There is no question, India should have first supplied its own population before exporting doses. But, in principle, the idea of India deepening its footprint in Africa through a vaccine strategy was forward-thinking, and were India not struggling domestically today to vaccinate its own population, could have paid dividends. (Raj K Raj/HT PHOTO) Exclusive
There is no question, India should have first supplied its own population before exporting doses. But, in principle, the idea of India deepening its footprint in Africa through a vaccine strategy was forward-thinking, and were India not struggling domestically today to vaccinate its own population, could have paid dividends. (Raj K Raj/HT PHOTO)

The story of Indian diplomacy in Africa

With its historical, political, economic and people-to-people ties, India is welcomed by African countries in a way that China is not. But New Delhi needs to do much more
By Manjari Chatterjee Miller
UPDATED ON MAY 19, 2021 07:45 AM IST

With the devastation wreaked by the second wave of Covid-19 being felt in India, there has been much criticism of the government’s so-called vaccine diplomacy. The Narendra Modi-led government aimed to become one of the major global suppliers of Covid-19 vaccines, pledging deliveries to many countries. While this pledge directly targeted India’s neighbours in South Asia as well as Seychelles, Myanmar and Mauritius, it also encompassed providing 10 million vaccine doses to the African continent.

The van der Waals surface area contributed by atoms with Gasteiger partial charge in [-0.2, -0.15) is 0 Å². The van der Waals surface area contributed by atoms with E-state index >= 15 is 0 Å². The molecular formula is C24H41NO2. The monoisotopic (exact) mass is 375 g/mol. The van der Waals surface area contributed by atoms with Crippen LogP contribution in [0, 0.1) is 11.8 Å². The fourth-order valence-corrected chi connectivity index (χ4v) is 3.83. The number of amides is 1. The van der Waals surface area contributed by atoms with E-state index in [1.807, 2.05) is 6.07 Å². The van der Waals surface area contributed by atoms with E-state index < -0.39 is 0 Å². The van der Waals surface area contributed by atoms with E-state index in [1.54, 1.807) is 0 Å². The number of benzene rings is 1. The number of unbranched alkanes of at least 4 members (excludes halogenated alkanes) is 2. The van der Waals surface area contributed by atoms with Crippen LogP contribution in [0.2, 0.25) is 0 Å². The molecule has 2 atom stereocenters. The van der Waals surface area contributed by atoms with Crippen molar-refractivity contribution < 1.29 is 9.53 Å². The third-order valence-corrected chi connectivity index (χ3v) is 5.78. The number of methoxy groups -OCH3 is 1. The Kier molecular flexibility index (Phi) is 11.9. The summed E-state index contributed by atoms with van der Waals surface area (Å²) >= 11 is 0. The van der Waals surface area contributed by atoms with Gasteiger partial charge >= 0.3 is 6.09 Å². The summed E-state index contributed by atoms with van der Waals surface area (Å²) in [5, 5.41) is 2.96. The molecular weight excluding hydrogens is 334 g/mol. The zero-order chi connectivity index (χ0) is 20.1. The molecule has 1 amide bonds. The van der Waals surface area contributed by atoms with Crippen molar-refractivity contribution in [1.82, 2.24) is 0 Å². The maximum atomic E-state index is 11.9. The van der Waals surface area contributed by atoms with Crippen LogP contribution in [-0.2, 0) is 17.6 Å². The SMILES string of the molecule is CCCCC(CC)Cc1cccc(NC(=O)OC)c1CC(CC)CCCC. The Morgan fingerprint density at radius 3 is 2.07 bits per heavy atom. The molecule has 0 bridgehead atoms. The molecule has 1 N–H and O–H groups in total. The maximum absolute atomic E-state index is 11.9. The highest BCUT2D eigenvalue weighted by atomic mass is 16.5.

There is no question, India should have first supplied its own population before exporting doses. But, in principle, the idea of India deepening its footprint in Africa through a vaccine strategy was forward-thinking, and were India not struggling domestically today to vaccinate its own population, could have paid dividends. Although India has immense social capital among African nations, it has not matched this in material ties, and China’s economic and investment presence in Africa has been outstripping India’s for many years.

India’s modern ties to Africa go back decades. From Indian trade with and immigration to Africa during the British colonial years to India’s anti-colonial national movement, and its subsequent pioneering of the Non-Aligned Movement (NAM), India established many links to African nations.